You stand atop a summit, overlooking what lies below. The air is thinner up here, and the strain on your lungs results from both the point of elevation and the journey to reach it. But somehow, it’s also easier to breathe, above it all. Everything is so much clearer from these heights.
The French have a saying, a concept not yet specified in the English language, but nevertheless universal: l’appel du vide, which translates to “the call of the void.” It can refer to the urge to commit unreasonable actions, but in the world of outdoor landscapes, I take it to be the ineffable surge of appreciation after hiking to a summit, scrambling over rocks to a ledge, arriving at a peak. Casting my gaze down on a wide-angle perspective of lower grounds, I remove myself from personal association. The gap between reality and interpretation widens.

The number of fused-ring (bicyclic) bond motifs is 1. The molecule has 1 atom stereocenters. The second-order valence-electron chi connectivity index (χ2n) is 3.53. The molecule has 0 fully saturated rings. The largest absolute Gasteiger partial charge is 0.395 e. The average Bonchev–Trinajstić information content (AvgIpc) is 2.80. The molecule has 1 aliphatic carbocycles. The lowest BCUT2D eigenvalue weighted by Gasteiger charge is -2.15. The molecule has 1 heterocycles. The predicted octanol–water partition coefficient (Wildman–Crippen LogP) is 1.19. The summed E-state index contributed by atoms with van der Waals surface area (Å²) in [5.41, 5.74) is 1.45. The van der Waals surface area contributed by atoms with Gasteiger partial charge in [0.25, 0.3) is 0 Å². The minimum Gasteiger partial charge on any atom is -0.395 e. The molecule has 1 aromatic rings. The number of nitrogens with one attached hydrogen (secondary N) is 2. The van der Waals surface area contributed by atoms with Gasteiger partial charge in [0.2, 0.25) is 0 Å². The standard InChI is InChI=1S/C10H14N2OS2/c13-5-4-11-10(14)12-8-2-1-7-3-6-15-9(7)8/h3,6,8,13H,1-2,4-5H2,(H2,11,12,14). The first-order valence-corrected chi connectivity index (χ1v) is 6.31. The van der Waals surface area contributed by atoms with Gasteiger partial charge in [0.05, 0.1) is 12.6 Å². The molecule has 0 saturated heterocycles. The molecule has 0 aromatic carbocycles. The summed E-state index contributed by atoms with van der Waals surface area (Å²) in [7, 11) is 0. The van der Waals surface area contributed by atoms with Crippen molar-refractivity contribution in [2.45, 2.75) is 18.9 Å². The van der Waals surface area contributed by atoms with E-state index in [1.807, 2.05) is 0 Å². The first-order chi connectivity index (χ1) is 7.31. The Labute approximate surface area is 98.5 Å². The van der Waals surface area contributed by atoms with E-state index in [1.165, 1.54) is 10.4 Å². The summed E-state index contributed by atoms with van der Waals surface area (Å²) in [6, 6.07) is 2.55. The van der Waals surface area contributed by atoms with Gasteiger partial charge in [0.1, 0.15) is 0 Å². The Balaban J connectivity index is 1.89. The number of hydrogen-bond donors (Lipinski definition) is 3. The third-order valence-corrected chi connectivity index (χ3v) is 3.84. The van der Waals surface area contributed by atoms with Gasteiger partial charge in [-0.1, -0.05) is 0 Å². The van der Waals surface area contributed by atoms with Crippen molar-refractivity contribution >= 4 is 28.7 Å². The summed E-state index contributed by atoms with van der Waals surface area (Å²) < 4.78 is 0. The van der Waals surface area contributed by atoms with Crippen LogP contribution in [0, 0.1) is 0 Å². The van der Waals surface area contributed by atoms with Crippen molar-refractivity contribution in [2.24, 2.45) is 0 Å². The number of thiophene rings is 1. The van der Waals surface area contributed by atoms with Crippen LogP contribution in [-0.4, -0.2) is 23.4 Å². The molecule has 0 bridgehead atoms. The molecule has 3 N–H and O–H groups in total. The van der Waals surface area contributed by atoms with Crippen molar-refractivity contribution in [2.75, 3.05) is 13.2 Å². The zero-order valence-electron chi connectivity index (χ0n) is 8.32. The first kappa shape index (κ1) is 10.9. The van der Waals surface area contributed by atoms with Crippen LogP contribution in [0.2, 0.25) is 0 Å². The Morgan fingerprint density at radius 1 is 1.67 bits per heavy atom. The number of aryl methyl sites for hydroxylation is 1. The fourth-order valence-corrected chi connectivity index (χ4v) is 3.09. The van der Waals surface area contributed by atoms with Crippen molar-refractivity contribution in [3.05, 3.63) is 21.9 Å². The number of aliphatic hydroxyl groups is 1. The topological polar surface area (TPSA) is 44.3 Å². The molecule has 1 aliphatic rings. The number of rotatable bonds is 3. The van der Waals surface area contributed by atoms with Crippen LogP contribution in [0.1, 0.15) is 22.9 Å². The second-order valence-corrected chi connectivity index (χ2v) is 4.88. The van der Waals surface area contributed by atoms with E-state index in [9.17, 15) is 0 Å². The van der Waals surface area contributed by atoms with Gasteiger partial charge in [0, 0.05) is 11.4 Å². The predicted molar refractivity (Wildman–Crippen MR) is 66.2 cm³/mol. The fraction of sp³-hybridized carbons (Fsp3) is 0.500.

Is this what the birds see? What it feels like to soar? Everyday concerns suddenly feel so trivial, here where I can see everything at once, where I am untouchable by the finite construct of time. L’appel du vide speaks my name and sends me into euphoric vertigo.
Maybe it’s not the call of the void, but a call to reflect, to step up, and to look back down.